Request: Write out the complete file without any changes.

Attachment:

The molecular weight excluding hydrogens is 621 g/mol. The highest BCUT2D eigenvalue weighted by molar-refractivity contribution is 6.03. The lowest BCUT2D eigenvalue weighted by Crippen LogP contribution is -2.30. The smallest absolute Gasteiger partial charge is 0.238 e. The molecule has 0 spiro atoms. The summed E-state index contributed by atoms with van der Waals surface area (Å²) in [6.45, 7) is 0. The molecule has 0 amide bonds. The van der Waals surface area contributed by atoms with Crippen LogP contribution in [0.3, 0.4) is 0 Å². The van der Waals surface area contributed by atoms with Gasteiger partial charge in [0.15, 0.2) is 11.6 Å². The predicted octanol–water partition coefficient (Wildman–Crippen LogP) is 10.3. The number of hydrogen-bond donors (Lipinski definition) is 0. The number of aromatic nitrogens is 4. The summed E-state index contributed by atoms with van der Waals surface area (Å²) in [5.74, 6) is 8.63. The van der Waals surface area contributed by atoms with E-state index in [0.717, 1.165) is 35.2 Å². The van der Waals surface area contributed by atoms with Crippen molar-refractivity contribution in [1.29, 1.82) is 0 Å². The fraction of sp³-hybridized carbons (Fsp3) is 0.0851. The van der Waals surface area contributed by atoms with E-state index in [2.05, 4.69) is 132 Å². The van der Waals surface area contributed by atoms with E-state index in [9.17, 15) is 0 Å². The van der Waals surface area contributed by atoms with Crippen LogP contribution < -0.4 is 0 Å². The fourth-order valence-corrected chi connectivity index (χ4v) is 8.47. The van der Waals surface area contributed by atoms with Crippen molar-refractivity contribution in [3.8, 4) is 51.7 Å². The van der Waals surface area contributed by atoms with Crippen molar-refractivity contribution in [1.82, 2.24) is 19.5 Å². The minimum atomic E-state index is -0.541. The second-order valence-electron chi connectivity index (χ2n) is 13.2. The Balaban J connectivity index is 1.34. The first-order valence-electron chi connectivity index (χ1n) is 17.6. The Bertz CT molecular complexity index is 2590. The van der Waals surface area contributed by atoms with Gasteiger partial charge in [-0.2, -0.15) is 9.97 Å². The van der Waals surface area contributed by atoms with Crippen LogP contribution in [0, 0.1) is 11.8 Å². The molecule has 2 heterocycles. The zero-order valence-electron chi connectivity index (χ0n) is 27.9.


The molecular weight excluding hydrogens is 621 g/mol. The highest BCUT2D eigenvalue weighted by molar-refractivity contribution is 6.03. The lowest BCUT2D eigenvalue weighted by Crippen LogP contribution is -2.30. The smallest absolute Gasteiger partial charge is 0.238 e. The molecule has 0 spiro atoms. The summed E-state index contributed by atoms with van der Waals surface area (Å²) in [6.45, 7) is 0. The molecule has 0 amide bonds. The van der Waals surface area contributed by atoms with Crippen LogP contribution in [0.3, 0.4) is 0 Å². The van der Waals surface area contributed by atoms with Gasteiger partial charge in [0.15, 0.2) is 11.6 Å². The predicted octanol–water partition coefficient (Wildman–Crippen LogP) is 10.3. The number of hydrogen-bond donors (Lipinski definition) is 0. The number of aromatic nitrogens is 4. The summed E-state index contributed by atoms with van der Waals surface area (Å²) in [5.74, 6) is 8.63. The van der Waals surface area contributed by atoms with E-state index in [0.717, 1.165) is 35.2 Å². The van der Waals surface area contributed by atoms with Crippen molar-refractivity contribution in [1.29, 1.82) is 0 Å². The fraction of sp³-hybridized carbons (Fsp3) is 0.0851. The van der Waals surface area contributed by atoms with E-state index in [2.05, 4.69) is 132 Å². The van der Waals surface area contributed by atoms with E-state index in [9.17, 15) is 0 Å². The van der Waals surface area contributed by atoms with Crippen LogP contribution < -0.4 is 0 Å². The fourth-order valence-corrected chi connectivity index (χ4v) is 8.47. The van der Waals surface area contributed by atoms with Crippen molar-refractivity contribution in [3.8, 4) is 51.7 Å². The van der Waals surface area contributed by atoms with Crippen molar-refractivity contribution in [1.82, 2.24) is 19.5 Å². The minimum atomic E-state index is -0.541. The second-order valence-electron chi connectivity index (χ2n) is 13.2. The Balaban J connectivity index is 1.34. The first-order valence-electron chi connectivity index (χ1n) is 17.6. The Bertz CT molecular complexity index is 2590. The van der Waals surface area contributed by atoms with Gasteiger partial charge in [-0.2, -0.15) is 9.97 Å². The van der Waals surface area contributed by atoms with Crippen LogP contribution in [0, 0.1) is 11.8 Å². The molecule has 2 heterocycles. The zero-order valence-electron chi connectivity index (χ0n) is 27.9.